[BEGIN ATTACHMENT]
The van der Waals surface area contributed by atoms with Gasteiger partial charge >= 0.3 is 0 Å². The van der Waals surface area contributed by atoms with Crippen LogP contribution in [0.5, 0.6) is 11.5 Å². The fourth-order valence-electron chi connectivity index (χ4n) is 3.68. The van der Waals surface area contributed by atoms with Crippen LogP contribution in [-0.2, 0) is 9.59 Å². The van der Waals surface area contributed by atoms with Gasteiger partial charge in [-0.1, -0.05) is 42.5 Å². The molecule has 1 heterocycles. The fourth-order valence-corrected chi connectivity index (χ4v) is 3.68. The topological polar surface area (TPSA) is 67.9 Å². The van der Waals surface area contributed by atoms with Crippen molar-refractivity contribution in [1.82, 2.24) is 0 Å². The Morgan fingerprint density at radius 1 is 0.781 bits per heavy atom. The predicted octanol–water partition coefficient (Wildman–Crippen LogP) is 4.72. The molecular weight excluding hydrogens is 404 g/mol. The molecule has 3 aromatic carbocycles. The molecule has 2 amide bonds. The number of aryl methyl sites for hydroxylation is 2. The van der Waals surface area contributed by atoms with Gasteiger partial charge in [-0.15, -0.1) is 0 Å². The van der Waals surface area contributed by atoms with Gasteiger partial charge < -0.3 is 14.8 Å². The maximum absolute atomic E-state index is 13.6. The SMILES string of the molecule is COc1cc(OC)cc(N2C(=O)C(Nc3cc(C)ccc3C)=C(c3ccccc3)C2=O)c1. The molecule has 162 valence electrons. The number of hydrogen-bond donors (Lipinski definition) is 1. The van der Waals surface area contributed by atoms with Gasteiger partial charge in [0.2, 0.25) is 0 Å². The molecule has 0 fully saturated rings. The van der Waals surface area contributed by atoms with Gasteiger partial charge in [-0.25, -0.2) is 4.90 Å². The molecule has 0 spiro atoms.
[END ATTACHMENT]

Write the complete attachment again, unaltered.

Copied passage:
The van der Waals surface area contributed by atoms with Gasteiger partial charge >= 0.3 is 0 Å². The van der Waals surface area contributed by atoms with Crippen LogP contribution in [0.5, 0.6) is 11.5 Å². The fourth-order valence-electron chi connectivity index (χ4n) is 3.68. The van der Waals surface area contributed by atoms with Crippen LogP contribution in [-0.2, 0) is 9.59 Å². The van der Waals surface area contributed by atoms with Gasteiger partial charge in [-0.1, -0.05) is 42.5 Å². The molecule has 1 heterocycles. The fourth-order valence-corrected chi connectivity index (χ4v) is 3.68. The topological polar surface area (TPSA) is 67.9 Å². The van der Waals surface area contributed by atoms with Crippen molar-refractivity contribution in [1.82, 2.24) is 0 Å². The Morgan fingerprint density at radius 1 is 0.781 bits per heavy atom. The predicted octanol–water partition coefficient (Wildman–Crippen LogP) is 4.72. The molecular weight excluding hydrogens is 404 g/mol. The molecule has 3 aromatic carbocycles. The molecule has 2 amide bonds. The number of aryl methyl sites for hydroxylation is 2. The van der Waals surface area contributed by atoms with Gasteiger partial charge in [-0.15, -0.1) is 0 Å². The van der Waals surface area contributed by atoms with Gasteiger partial charge < -0.3 is 14.8 Å². The maximum absolute atomic E-state index is 13.6. The SMILES string of the molecule is COc1cc(OC)cc(N2C(=O)C(Nc3cc(C)ccc3C)=C(c3ccccc3)C2=O)c1. The molecule has 162 valence electrons. The number of hydrogen-bond donors (Lipinski definition) is 1. The van der Waals surface area contributed by atoms with Gasteiger partial charge in [0.2, 0.25) is 0 Å². The molecule has 0 fully saturated rings. The van der Waals surface area contributed by atoms with Gasteiger partial charge in [-0.25, -0.2) is 4.90 Å². The molecule has 0 spiro atoms.